Pruning Broad-Leaved Evergreens
Broad-leaved evergreens require very little pruning. You will want to lightly thin broad-leaved evergreens during the dormant season if needed for shaping. Remove old or weak stems. This group can go several years without pruning except for some slight cosmetic pruning to keep them neat. Try not to remove too much wood from these plants; if too much is removed at any time during the summer or winter, the amount of fruit is reduced the following season.
When these plants become old and straggly, cut them back 6 to 8 inches from the ground before spring growth begins. Don't cut them back too early, however, because a flush of growth could freeze and set them back. Prune only after the danger of the last killing frost is past. Such pruning stimulates the growth of new shoots from the base of the plant.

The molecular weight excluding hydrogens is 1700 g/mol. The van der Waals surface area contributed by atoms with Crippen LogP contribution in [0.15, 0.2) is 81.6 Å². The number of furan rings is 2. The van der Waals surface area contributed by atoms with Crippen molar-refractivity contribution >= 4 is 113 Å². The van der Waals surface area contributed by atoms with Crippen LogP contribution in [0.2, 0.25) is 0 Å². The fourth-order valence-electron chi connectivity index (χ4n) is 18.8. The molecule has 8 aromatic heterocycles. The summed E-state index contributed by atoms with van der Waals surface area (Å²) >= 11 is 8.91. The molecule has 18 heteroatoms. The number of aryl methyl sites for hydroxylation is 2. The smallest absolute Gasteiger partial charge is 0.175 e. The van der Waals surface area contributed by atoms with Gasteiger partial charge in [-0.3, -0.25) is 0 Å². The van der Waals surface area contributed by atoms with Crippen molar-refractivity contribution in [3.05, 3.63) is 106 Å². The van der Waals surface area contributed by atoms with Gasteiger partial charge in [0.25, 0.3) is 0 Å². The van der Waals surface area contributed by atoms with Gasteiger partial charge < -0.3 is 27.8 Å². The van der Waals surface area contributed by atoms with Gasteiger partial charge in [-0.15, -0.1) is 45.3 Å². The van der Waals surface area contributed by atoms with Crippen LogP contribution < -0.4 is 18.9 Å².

Many gardeners prefer to remove only about one-third of the branches at one time and retain the general contour of the plant. This method also can be used. In the long run, probably the best thing to do with overgrown broad-leaved evergreens is to remove and replace them.
Pruning Narrow-Leaved Evergreens
Since narrow-leaved evergreens produce new growth in spring and fall and do not grow much in summer, prune the first or second week of May or June in Portland. The only exception to this rule is pines, which should be pruned before the candle growth develops in the spring.
Prune evergreens according to their growth habits. Allow these plants to assume their natural shape. Pruning is a matter of cutting the branches so that a more desirable plant is attained through compact, controlled growth. By pruning individual stems rather than shearing, shearing not only ruins the natural growth habit but prevents light from penetrating into the center of the plant resulting in foliage drop.